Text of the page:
Simon Pavey runs BMW’s famed off-road school and spends his days either competing in international rallies (he’s a Dakar veteran) or coaxing off-road novices to perform miracles on GSs. Here’s his advice on your first foray off-road
The first thing you need is patience. Because you can ride a motorcycle on the road, you might expect you’re going to crack the off-road thing straight away but this is rarely the case. There are a lot of new skills you have to learn and you need to give it time.
Get instruction. I know I would say that, being an off-road instructor, but it saves so much time and effort. I’ve got nothing against just getting on a dirt bike and mucking about off-road - that’s how I learned - but it takes a long time and a lot of mistakes. If you go this route, you have to accept you’re going to have to put in a lot of hours. We see a lot of riders who are stopped from progressing by basic faults. For example, being in a good standing riding position is critical. Usually people hold onto the bars too tightly, are too bent at the knees and stand very rigidly so their muscles are tight. You need to be relaxed so the motorcycle can do what it will naturally do. When you fight the bike, you’re always upsetting its balance and stopping it working. Similarly, you need to look up at the wider terrain, not tense up and fixate on the detail right in front of you.
Learn like a kid. As adults we tend to want to learn one skill quickly then move on to the next. When teaching kids, I’ve noticed the big difference to adults isn’t that they have less fear, but that they’re prepared to practice one small skill until it’s perfect. As adults we’re not very good at that – we get it roughly right, then say ‘done that’ and move on. If you ask a kid to ride in a tight circle, they’ll do it for two days, getting better and better. An adult will do two laps that aren’t terrible and want to move on, even though they haven’t really got it. And then they wonder why they fall off when the speeds increase.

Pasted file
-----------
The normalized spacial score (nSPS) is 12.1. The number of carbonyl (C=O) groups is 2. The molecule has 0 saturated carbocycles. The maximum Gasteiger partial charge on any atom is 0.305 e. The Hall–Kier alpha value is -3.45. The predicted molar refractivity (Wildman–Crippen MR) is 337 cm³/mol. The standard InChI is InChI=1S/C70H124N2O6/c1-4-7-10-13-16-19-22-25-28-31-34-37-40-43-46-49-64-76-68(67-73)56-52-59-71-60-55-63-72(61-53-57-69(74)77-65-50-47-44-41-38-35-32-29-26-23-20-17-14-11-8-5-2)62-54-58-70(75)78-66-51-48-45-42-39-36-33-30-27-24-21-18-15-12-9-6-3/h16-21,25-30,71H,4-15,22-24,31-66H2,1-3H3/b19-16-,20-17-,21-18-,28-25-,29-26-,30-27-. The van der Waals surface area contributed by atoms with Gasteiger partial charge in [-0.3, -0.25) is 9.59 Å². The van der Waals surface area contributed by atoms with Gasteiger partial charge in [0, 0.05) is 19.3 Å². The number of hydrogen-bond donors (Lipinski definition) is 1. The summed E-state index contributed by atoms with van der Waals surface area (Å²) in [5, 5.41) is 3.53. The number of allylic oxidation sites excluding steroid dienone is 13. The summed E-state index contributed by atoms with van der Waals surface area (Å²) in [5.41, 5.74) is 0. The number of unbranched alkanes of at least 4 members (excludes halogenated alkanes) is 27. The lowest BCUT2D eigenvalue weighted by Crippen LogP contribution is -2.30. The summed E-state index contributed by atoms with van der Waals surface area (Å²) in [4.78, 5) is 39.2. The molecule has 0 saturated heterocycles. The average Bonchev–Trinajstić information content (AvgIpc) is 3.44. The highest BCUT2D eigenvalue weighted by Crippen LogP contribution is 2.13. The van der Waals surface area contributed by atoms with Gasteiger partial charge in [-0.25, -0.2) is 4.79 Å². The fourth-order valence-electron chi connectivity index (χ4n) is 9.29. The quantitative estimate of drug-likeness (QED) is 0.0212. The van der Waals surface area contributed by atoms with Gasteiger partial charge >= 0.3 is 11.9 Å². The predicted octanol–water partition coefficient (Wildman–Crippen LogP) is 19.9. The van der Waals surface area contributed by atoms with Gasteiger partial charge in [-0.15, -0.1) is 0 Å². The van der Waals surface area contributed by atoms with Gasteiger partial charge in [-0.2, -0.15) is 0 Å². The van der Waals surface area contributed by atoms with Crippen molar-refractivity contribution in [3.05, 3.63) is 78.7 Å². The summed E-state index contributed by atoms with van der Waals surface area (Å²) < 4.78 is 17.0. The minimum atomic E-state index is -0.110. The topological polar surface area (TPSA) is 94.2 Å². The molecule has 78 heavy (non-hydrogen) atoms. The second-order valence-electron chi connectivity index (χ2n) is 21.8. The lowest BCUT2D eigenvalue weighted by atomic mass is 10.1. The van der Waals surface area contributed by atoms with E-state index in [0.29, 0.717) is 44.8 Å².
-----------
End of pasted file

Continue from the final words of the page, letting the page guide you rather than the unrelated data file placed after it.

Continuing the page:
Confidence is key to riding off-road. That’s why you should break things down and progress slowly. It’s better to keep doing something easy rather than take on something too difficult - it takes a long time to build confidence back up again. So if you’re trying to ride over a little log, practice doing wheelies without the log there until your confidence is high. Then try the log (and don’t try and hoist the front wheel all the way over - hitting the log just over halfway up makes it easier).
In terms of the bike you use for your first off-road trip, a lot of that depends on your size. If it feels too big or too small, it probably is. Rather than focus on finding a particular model, I’d concentrate more on condition - there’s nothing worse than trying to learn on a bike with droopy footpegs that your feet keep slipping off. If you come from road riding it’s easy to forget about the footpegs, but they’re a massively important point of connection off road. And of course, you need good brakes and a light throttle and clutch action. If your controls work well and the bike fits you, you’re giving yourself the best chance of picking things up.
Simon Pavey runs BMW’s highly-regarded Off-Road Skills school. They have a range of courses, and can provide bikes. Contact 0800 0131282, www.offroadskills.com